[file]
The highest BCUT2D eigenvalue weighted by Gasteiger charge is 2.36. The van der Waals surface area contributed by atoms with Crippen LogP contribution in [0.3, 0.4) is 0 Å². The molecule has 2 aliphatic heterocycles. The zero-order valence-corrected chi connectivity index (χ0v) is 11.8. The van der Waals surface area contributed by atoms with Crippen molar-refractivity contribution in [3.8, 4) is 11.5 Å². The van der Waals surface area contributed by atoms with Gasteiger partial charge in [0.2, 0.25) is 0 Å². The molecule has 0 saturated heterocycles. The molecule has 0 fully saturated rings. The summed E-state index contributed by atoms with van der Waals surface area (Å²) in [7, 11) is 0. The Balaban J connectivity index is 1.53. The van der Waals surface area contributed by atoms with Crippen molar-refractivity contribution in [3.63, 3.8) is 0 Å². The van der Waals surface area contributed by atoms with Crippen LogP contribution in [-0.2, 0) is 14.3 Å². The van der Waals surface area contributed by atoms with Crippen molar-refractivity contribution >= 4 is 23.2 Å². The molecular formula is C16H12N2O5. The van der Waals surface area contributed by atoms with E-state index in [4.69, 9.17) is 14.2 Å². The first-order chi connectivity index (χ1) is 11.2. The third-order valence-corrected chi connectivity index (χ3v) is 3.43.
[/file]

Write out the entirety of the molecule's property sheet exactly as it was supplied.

The highest BCUT2D eigenvalue weighted by Gasteiger charge is 2.36. The van der Waals surface area contributed by atoms with Crippen LogP contribution in [0.3, 0.4) is 0 Å². The molecule has 2 aliphatic heterocycles. The zero-order valence-corrected chi connectivity index (χ0v) is 11.8. The van der Waals surface area contributed by atoms with Crippen molar-refractivity contribution in [3.8, 4) is 11.5 Å². The van der Waals surface area contributed by atoms with Gasteiger partial charge in [0.2, 0.25) is 0 Å². The molecule has 0 saturated heterocycles. The molecule has 0 fully saturated rings. The summed E-state index contributed by atoms with van der Waals surface area (Å²) in [7, 11) is 0. The Balaban J connectivity index is 1.53. The van der Waals surface area contributed by atoms with Crippen molar-refractivity contribution in [3.63, 3.8) is 0 Å². The van der Waals surface area contributed by atoms with Crippen LogP contribution in [-0.2, 0) is 14.3 Å². The van der Waals surface area contributed by atoms with Crippen molar-refractivity contribution >= 4 is 23.2 Å². The molecular formula is C16H12N2O5. The van der Waals surface area contributed by atoms with E-state index in [4.69, 9.17) is 14.2 Å². The first-order chi connectivity index (χ1) is 11.2. The third-order valence-corrected chi connectivity index (χ3v) is 3.43.